Reuniting Families After Katrina's Chaos
Children and Parents Were Separated After the Storm Struck
In the chaos of Hurricane Katrina, secure family ties unraveled. Teens were
airlifted from rooftops while their parents stayed behind. Toddlers wandered
unaccompanied on freeways. Mothers were forced to leave sick babies inside
hospitals while they fled to safety with their other children.
For the first time in its history, the National Center for Missing and
Exploited Children in Virginia has posted Internet photos of children missing
not after abduction, but natural disaster; the photos range from a 3-year-old
girl lost from her grandmother's house in Alabama to a 17-year-old boy last
spotted at the New Orleans Convention Center.
Fortunately, many missing children's photos have been stamped
"resolved" as more and more youngsters are reunited with loved ones in
the days following the country's worst natural calamity. But mental health
experts tell WebMD that even when these families come under one roof again,
some will need help to cope with the emotional fallout.
"Initially, there's the relief and the recovery from the shock,"
says Daniel Hoover, PhD, a psychologist at the Menninger Clinic in Houston. But
eventually the euphoria wears off, and parents are no longer in sheer survival
mode. That's when trouble can start. "A lot of people are really focused on
the 'here and now,' concrete realities of having a place to stay and handling
the crisis. As that crisis abates and people are settled, there's room for the
kind of emotional aftershock that tends to set in."
'Feelings of Guilt'
For many families, the nightmare isn't over yet. The National Center for
Missing and Exploited Children ((888) 544-5475) lists 669 children from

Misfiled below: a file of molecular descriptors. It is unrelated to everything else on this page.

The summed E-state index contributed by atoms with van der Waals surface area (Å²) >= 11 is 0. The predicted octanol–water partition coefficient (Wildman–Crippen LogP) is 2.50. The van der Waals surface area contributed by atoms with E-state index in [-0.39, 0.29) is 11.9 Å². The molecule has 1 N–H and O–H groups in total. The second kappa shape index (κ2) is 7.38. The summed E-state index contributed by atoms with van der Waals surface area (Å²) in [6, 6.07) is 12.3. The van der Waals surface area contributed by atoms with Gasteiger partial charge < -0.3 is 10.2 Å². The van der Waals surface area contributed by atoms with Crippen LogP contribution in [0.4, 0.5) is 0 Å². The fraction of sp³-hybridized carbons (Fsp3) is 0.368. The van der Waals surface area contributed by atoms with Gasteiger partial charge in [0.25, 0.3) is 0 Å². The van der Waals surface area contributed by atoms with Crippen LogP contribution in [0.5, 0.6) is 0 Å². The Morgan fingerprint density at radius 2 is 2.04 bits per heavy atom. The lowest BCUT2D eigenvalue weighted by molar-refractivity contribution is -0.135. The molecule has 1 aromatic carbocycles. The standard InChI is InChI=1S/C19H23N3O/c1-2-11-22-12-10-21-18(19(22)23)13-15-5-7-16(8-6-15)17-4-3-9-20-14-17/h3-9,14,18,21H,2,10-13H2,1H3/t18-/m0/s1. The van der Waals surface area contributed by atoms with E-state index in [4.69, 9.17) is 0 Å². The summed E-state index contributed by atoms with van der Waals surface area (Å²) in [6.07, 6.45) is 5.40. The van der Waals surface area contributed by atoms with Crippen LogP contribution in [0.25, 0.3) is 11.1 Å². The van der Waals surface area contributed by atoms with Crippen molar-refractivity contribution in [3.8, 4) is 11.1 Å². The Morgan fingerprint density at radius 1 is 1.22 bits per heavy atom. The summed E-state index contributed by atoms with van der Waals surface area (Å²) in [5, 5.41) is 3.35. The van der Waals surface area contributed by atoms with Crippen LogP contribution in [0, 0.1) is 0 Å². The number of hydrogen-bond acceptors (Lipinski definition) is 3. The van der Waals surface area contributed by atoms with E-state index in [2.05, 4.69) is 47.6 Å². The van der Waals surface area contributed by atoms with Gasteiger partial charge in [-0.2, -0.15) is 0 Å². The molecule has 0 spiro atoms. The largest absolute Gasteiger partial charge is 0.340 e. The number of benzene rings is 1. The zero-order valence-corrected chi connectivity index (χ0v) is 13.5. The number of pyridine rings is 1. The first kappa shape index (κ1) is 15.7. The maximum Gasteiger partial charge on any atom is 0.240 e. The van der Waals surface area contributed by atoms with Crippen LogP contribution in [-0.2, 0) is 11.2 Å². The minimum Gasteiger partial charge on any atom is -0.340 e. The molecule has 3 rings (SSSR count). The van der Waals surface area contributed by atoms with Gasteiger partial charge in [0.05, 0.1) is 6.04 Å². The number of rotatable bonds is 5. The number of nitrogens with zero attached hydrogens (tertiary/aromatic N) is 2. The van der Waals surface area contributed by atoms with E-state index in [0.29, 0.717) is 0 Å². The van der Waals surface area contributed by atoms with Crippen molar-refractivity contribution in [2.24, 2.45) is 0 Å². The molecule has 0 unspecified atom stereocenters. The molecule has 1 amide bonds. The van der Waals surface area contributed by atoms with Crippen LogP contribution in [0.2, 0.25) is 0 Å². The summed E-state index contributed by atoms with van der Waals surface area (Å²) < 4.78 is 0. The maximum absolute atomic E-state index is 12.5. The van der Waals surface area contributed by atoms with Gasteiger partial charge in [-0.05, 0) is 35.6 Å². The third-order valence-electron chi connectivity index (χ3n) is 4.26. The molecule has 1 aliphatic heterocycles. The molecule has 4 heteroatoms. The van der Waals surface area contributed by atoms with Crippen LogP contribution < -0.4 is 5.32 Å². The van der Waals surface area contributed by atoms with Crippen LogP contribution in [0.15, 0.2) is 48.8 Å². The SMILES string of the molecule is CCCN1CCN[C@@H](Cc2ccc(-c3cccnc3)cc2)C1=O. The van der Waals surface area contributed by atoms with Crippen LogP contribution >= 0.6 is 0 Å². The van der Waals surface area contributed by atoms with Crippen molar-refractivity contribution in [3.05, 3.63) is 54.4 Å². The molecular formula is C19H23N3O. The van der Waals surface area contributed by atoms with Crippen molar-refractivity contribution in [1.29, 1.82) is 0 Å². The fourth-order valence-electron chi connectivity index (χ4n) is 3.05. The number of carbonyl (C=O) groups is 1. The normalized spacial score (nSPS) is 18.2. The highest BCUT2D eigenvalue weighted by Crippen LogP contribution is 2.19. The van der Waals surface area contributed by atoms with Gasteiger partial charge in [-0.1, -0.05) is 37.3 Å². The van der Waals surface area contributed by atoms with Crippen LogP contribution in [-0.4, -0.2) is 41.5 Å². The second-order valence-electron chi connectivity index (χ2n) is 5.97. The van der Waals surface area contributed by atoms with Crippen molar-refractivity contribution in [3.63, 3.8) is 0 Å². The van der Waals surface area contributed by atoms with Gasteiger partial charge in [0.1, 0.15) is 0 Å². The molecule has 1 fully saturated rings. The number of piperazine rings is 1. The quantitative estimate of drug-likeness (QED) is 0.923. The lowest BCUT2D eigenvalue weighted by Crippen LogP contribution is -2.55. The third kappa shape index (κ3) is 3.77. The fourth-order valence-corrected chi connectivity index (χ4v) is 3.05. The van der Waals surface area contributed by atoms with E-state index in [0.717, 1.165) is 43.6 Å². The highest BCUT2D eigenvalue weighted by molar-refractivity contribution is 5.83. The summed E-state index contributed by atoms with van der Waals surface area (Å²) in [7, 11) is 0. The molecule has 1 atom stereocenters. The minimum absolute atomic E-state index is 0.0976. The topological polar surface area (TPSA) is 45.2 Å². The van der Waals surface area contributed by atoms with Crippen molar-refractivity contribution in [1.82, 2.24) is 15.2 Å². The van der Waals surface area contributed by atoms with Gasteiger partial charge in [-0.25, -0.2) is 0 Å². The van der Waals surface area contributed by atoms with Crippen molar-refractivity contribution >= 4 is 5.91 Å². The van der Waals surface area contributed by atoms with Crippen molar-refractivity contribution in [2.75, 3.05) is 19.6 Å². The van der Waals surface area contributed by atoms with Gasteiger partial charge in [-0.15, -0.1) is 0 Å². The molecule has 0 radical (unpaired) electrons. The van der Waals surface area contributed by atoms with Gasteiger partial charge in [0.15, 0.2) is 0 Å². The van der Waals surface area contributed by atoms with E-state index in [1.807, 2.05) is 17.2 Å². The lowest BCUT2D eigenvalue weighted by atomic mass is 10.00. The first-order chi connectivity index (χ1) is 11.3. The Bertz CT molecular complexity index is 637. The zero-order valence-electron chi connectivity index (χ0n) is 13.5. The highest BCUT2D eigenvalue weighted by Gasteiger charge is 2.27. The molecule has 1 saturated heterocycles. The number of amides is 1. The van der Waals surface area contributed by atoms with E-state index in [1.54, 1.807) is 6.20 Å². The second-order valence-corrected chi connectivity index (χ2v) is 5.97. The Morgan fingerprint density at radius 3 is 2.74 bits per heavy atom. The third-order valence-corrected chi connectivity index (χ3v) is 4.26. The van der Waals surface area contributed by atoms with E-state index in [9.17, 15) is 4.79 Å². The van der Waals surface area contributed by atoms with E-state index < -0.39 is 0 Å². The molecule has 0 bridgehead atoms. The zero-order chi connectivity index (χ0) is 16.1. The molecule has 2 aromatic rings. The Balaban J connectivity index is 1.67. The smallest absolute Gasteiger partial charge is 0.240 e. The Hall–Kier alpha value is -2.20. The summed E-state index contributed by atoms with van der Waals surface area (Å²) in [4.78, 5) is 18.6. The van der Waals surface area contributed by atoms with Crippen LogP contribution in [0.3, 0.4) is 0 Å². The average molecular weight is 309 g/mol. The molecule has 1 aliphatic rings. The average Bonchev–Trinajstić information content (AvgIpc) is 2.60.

Mississippi, Louisiana, and Alabama who are either missing or are searching for
lost parents. Separated youngsters and parents languish in a state of emotional
limbo. They don't know whether they'll find their loved ones -- or how long it
Besides agonizing over a child's fate, "Parents may have feelings of
guilt about how they got separated in the first place, even when things are
largely out of their hands," Hoover says. "That's an important thing to
address -- that tendency to self-blame."
What are separated children going through? "Absolute terror and panic
and concern about what will happen," he says. "Children who are old
enough to know what's going on and young enough not to feel they have any
control over the process -- it's very difficult for them."
"Younger children are solely dependent for the most part on their
parents for food, shelter, water -- all their basic needs. And now they're
gone," says Seth Allen, a family services liaison with the National Center
for Missing and Exploited Children. "Also, the emotional issues that they
trust their parents to deal with are not being addressed."
'Emotional First Aid'
For teenagers, losing a peer network compounds the pain, Allen says.
"Not only are they unable to locate their parents, but their friends are
missing." What's more, teens realize that they may never be able to
resurrect their lives in their destroyed hometowns.